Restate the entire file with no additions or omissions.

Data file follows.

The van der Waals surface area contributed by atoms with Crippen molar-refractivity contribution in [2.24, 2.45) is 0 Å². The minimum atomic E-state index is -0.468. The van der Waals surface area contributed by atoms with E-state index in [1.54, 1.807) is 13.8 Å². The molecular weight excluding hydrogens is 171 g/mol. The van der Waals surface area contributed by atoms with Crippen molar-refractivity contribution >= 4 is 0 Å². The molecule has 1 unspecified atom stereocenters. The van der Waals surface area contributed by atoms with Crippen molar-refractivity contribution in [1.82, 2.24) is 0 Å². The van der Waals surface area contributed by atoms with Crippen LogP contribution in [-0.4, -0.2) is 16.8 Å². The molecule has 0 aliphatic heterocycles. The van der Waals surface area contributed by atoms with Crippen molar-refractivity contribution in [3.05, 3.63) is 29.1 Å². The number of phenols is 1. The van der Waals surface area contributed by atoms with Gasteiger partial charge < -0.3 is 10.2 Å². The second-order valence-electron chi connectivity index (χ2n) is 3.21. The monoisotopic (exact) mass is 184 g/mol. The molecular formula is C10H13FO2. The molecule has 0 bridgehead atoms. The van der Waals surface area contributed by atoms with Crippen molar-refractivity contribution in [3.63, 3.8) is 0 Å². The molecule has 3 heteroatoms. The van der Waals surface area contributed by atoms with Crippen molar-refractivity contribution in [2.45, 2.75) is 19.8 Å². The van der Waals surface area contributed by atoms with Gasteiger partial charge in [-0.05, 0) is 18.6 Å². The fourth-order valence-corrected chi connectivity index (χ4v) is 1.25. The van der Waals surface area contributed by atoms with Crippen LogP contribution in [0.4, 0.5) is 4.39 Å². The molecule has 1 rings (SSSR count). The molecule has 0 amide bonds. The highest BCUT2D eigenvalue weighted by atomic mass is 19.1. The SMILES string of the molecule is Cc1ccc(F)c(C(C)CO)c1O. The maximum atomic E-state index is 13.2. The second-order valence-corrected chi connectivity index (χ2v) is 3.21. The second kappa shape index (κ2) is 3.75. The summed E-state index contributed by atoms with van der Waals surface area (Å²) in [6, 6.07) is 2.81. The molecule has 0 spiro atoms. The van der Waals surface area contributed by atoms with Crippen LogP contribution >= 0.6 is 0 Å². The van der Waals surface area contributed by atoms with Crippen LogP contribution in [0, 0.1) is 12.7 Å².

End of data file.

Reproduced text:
The van der Waals surface area contributed by atoms with Crippen molar-refractivity contribution in [2.24, 2.45) is 0 Å². The minimum atomic E-state index is -0.468. The van der Waals surface area contributed by atoms with E-state index in [1.54, 1.807) is 13.8 Å². The molecular weight excluding hydrogens is 171 g/mol. The van der Waals surface area contributed by atoms with Crippen molar-refractivity contribution >= 4 is 0 Å². The molecule has 1 unspecified atom stereocenters. The van der Waals surface area contributed by atoms with Crippen molar-refractivity contribution in [1.82, 2.24) is 0 Å². The van der Waals surface area contributed by atoms with Crippen LogP contribution in [-0.4, -0.2) is 16.8 Å². The molecule has 0 aliphatic heterocycles. The van der Waals surface area contributed by atoms with Crippen molar-refractivity contribution in [3.05, 3.63) is 29.1 Å². The number of phenols is 1. The van der Waals surface area contributed by atoms with Gasteiger partial charge < -0.3 is 10.2 Å². The second-order valence-electron chi connectivity index (χ2n) is 3.21. The monoisotopic (exact) mass is 184 g/mol. The molecular formula is C10H13FO2. The molecule has 0 bridgehead atoms. The van der Waals surface area contributed by atoms with Crippen molar-refractivity contribution in [3.63, 3.8) is 0 Å². The molecule has 3 heteroatoms. The van der Waals surface area contributed by atoms with Crippen molar-refractivity contribution in [2.45, 2.75) is 19.8 Å². The van der Waals surface area contributed by atoms with Gasteiger partial charge in [-0.05, 0) is 18.6 Å². The fourth-order valence-corrected chi connectivity index (χ4v) is 1.25. The van der Waals surface area contributed by atoms with Crippen LogP contribution in [0.4, 0.5) is 4.39 Å². The molecule has 1 rings (SSSR count). The molecule has 0 amide bonds. The highest BCUT2D eigenvalue weighted by atomic mass is 19.1. The SMILES string of the molecule is Cc1ccc(F)c(C(C)CO)c1O. The maximum atomic E-state index is 13.2. The second-order valence-corrected chi connectivity index (χ2v) is 3.21. The second kappa shape index (κ2) is 3.75. The summed E-state index contributed by atoms with van der Waals surface area (Å²) in [6, 6.07) is 2.81. The molecule has 0 spiro atoms. The van der Waals surface area contributed by atoms with Crippen LogP contribution >= 0.6 is 0 Å². The van der Waals surface area contributed by atoms with Crippen LogP contribution in [0, 0.1) is 12.7 Å².